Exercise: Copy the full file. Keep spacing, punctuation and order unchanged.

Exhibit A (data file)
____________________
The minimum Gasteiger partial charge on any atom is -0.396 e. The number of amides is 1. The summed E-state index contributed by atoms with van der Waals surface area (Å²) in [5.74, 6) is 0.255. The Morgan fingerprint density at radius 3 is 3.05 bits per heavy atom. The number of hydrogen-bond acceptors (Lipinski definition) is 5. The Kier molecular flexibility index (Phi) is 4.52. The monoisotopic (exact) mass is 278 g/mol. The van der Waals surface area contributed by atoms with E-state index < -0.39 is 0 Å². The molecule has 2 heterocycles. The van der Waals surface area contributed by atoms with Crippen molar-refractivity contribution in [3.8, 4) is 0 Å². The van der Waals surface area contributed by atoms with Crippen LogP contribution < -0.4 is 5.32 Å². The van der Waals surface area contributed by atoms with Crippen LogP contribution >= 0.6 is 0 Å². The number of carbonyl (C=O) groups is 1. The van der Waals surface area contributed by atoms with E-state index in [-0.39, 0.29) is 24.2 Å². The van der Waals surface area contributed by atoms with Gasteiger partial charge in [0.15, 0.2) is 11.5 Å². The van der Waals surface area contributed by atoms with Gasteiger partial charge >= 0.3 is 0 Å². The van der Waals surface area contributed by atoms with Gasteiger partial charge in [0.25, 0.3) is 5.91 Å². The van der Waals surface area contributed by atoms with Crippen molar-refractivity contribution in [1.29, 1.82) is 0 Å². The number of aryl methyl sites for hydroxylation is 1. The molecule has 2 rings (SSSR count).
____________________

The minimum Gasteiger partial charge on any atom is -0.396 e. The number of amides is 1. The summed E-state index contributed by atoms with van der Waals surface area (Å²) in [5.74, 6) is 0.255. The Morgan fingerprint density at radius 3 is 3.05 bits per heavy atom. The number of hydrogen-bond acceptors (Lipinski definition) is 5. The Kier molecular flexibility index (Phi) is 4.52. The monoisotopic (exact) mass is 278 g/mol. The van der Waals surface area contributed by atoms with E-state index < -0.39 is 0 Å². The molecule has 2 heterocycles. The van der Waals surface area contributed by atoms with Crippen molar-refractivity contribution in [3.8, 4) is 0 Å². The van der Waals surface area contributed by atoms with Crippen LogP contribution < -0.4 is 5.32 Å². The van der Waals surface area contributed by atoms with Crippen LogP contribution >= 0.6 is 0 Å². The number of carbonyl (C=O) groups is 1. The van der Waals surface area contributed by atoms with E-state index in [-0.39, 0.29) is 24.2 Å². The van der Waals surface area contributed by atoms with Gasteiger partial charge in [0.15, 0.2) is 11.5 Å². The van der Waals surface area contributed by atoms with Gasteiger partial charge >= 0.3 is 0 Å². The van der Waals surface area contributed by atoms with Gasteiger partial charge in [0.25, 0.3) is 5.91 Å². The van der Waals surface area contributed by atoms with Crippen molar-refractivity contribution in [1.29, 1.82) is 0 Å². The number of aryl methyl sites for hydroxylation is 1. The molecule has 2 rings (SSSR count).